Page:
Sixpence None the Richer
Sixpence None the Richer
Sixpence None the Richer was already on its third full-length album by the time the catchy single “Kiss Me” began climbing the charts in 1999, a fact that surely surprised many mainstream pop listeners. The group— which includes lead singer Leigh Nash (formerly Leigh Bingham), drummer Dale Baker, bassist Justin Cary, and guitarist Matt Slocum—had already gained popularity as a Christian pop-alternative act when “Kiss Me” landed on episodes of popular youth shows Dawson’s Creek and Party of Five, and the high school film She’s All That
Sixpence None the Richer got its start in 1991 after Nash and Slocum met at a church the two attended in New Braunfels, Texas. Nash grew up listening to Patsy Cline and other older country music, and started singing in church as a youth. Slocum likewise got an early introduction to music, starting with piano lessons as a child. It wasn’t until he got a guitar for Christmas, though, shortly before his 15th birthday, that his interest in music gelled into something serious. When en route to a church retreat, Slocum (four years Nash’s senior) gave Nash a tape of a song he wrote. As a 17-year-old Nash (then Bingham) recalled in a 1994 interview with The Light-house, “We were on the way to a church retreat, on this church bus, and he came back and asked me to listen to ‘Trust, ’ which was on this little demo tape, with this other person singing on it, and just wanted to know what I thought of it. And, of course, I loved it.”
Taking their name from the C.S. Lewis story Mere Christianity, the band connected with drummer Dale Baker near Austin, Texas, when Slocum was a college music student and Nash was still in high school. A self-recorded demo drew attention to the band (whose wispy pop is most often compared to influences like 10,000 Maniacs and the Innocence Mission), and led to its first record contract.
The band learned some hard lessons about the music business early in its career. Sixpence None the Richer inked a deal with Nashville independent label R.E.X. Records in 1992 and started out promisingly enough, playing clubs and opening for acts such as 10, 000 Maniacs and the Smithereens. While on R.E.X., the band released three albums—the acclaimed The Fatherless and the Widow in 1993, Dove award winner This Beautiful Mess in 1995, and Tickets fora Prayer Wheel in 1995—before watching their career stall when the financially-troubled label shuttered its doors. The band reportedly spent a year wrangling with the label’s corporate parent before it was freed to sign in 1997 with a new independent label, Nashville-based Squint Entertainment. The band, which moved its base from Texas to Nashville in 1996, became the flagship act for the label, run by producer and filmmaker Steve Taylor.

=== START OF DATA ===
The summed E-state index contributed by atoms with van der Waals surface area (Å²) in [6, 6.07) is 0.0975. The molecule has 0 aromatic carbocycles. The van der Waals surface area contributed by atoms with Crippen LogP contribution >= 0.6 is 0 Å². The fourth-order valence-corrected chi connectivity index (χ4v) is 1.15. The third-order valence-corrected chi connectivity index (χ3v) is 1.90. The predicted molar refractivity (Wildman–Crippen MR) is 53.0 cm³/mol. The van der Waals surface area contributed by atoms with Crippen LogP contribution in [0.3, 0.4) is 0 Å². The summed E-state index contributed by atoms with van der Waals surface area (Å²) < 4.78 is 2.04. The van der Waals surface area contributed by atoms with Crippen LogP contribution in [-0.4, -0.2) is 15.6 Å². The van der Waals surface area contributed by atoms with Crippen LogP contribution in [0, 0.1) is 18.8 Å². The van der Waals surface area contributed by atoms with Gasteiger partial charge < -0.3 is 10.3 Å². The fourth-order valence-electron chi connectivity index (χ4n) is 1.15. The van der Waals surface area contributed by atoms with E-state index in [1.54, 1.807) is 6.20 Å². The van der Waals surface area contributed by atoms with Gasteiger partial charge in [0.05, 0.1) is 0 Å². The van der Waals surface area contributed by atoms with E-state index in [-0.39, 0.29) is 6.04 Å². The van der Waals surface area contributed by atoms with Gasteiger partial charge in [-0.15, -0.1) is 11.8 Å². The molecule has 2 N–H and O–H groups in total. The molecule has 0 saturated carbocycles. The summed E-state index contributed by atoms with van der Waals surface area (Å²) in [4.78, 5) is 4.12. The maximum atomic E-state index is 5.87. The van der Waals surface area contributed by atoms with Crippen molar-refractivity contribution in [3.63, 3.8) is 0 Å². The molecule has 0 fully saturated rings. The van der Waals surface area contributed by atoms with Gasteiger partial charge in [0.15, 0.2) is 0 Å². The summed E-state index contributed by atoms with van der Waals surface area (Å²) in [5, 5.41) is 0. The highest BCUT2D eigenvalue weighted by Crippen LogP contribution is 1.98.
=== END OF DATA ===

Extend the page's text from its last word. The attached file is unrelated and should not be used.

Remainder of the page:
Members include Dale Baker (born in Branson, MO), drums; Justin Cary (joined band c. 1998), bass; Sean Kelly (joined band c. 1998), rhythm guitar; Leigh Nash (born Leigh Bingham, June 27, 1976, New Braunfels, TX), vocals; Matt Slocum (born December 27, 1972, Providence, RI), guitars, cello.
Group formed in Austin, TX area, 1991; signed deal with R.E.X. Records of Nashville, 1992; released debut album The Fatherless and the Widow, 1993; signed with Squint Entertainment of Nashville, 1997; released self-titled debut on Squint, 1997; single “Kiss Me” from Sixpence None the Richer certified gold, March 1999.
Awards: Gospel Music Association Dove Award for Alternative/Modern Rock Album for This Beautiful Mess, 1995.
Addresses: Record company —Squint Entertainment, P.O. Box 1137, Hermosa Beach, CA 90254. Management— Proper Management Productions, P.O. Box 23069, Nashville, TN 37204. Band— Sixpence None the Richer, P.O. Box 125, Brentwood, TN 37024. Website— http://www.sixpence-ntr.com.
In November of 1997, Sixpence None the Richer released its self-titled Squint debut, an album that featured the work of legendary producer Bob Clearmountain. The album slowly but steadily attracted interest and praise from both critics and audiences. In a 1999 Request review, Jim Meyer wrote of Slocum, the group’s songwriter, that the “classically trained rocker skillfully adds a symphonic grace to his gently moving pop songs,” while Lou Carlozo called the album “breathtaking” in a 1998 Chicago Tribune review. Doug Brumley of Nashville Scene had equally high praise for what he dubbed the band’s “literate art-pop,” and wrote that “Slocum’s pensive lyrics reference works by W.H. Auden and Pablo Neruda, while layered instrumentation mixes string arrangements, pedal steel, and hurdy gurdy with catchy guitar riffs and Leigh Nash’s bold yet coyly appealing vocals.” Sixpence None the Richerwas nominated for a Grammy award, and the band was selected to play on the Lillith Fair tour in 1998, an event which helped introduce the act to more listeners.